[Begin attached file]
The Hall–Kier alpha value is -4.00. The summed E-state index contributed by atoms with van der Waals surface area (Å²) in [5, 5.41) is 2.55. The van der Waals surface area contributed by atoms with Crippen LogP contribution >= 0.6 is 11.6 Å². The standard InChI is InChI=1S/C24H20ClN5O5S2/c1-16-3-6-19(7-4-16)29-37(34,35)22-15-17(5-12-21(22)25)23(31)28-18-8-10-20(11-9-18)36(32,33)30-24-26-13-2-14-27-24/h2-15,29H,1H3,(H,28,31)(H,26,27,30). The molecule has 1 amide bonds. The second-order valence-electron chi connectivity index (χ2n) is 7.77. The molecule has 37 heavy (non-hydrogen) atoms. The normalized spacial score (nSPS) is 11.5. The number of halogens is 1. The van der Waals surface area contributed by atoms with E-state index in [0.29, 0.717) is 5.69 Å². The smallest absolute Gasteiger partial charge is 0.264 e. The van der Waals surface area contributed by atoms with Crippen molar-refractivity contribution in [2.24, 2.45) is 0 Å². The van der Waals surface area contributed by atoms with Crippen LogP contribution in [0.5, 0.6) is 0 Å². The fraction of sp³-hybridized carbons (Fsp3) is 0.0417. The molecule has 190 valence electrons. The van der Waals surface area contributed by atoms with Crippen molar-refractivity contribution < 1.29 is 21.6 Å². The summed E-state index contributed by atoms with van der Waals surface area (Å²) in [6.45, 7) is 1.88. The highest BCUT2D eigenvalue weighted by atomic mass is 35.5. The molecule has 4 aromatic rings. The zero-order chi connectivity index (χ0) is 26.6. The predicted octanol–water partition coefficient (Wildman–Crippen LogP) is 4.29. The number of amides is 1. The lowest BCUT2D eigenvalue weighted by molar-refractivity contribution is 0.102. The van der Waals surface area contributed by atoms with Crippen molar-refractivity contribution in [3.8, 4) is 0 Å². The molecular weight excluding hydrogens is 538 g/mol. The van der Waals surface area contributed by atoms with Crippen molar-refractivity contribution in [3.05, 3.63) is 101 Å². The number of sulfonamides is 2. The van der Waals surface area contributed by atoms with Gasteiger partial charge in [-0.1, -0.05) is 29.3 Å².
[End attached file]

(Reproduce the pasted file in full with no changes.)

The Hall–Kier alpha value is -4.00. The summed E-state index contributed by atoms with van der Waals surface area (Å²) in [5, 5.41) is 2.55. The van der Waals surface area contributed by atoms with Crippen LogP contribution >= 0.6 is 11.6 Å². The standard InChI is InChI=1S/C24H20ClN5O5S2/c1-16-3-6-19(7-4-16)29-37(34,35)22-15-17(5-12-21(22)25)23(31)28-18-8-10-20(11-9-18)36(32,33)30-24-26-13-2-14-27-24/h2-15,29H,1H3,(H,28,31)(H,26,27,30). The molecule has 1 amide bonds. The second-order valence-electron chi connectivity index (χ2n) is 7.77. The molecule has 37 heavy (non-hydrogen) atoms. The normalized spacial score (nSPS) is 11.5. The number of halogens is 1. The van der Waals surface area contributed by atoms with E-state index in [0.29, 0.717) is 5.69 Å². The smallest absolute Gasteiger partial charge is 0.264 e. The van der Waals surface area contributed by atoms with Crippen molar-refractivity contribution in [2.24, 2.45) is 0 Å². The van der Waals surface area contributed by atoms with Crippen LogP contribution in [0.5, 0.6) is 0 Å². The fraction of sp³-hybridized carbons (Fsp3) is 0.0417. The molecule has 190 valence electrons. The van der Waals surface area contributed by atoms with Crippen molar-refractivity contribution < 1.29 is 21.6 Å². The summed E-state index contributed by atoms with van der Waals surface area (Å²) in [6.45, 7) is 1.88. The highest BCUT2D eigenvalue weighted by atomic mass is 35.5. The molecule has 4 aromatic rings. The zero-order chi connectivity index (χ0) is 26.6. The predicted octanol–water partition coefficient (Wildman–Crippen LogP) is 4.29. The number of amides is 1. The lowest BCUT2D eigenvalue weighted by molar-refractivity contribution is 0.102. The van der Waals surface area contributed by atoms with Crippen molar-refractivity contribution in [3.8, 4) is 0 Å². The molecular weight excluding hydrogens is 538 g/mol. The van der Waals surface area contributed by atoms with Crippen molar-refractivity contribution in [3.05, 3.63) is 101 Å². The number of sulfonamides is 2. The van der Waals surface area contributed by atoms with Gasteiger partial charge in [-0.1, -0.05) is 29.3 Å².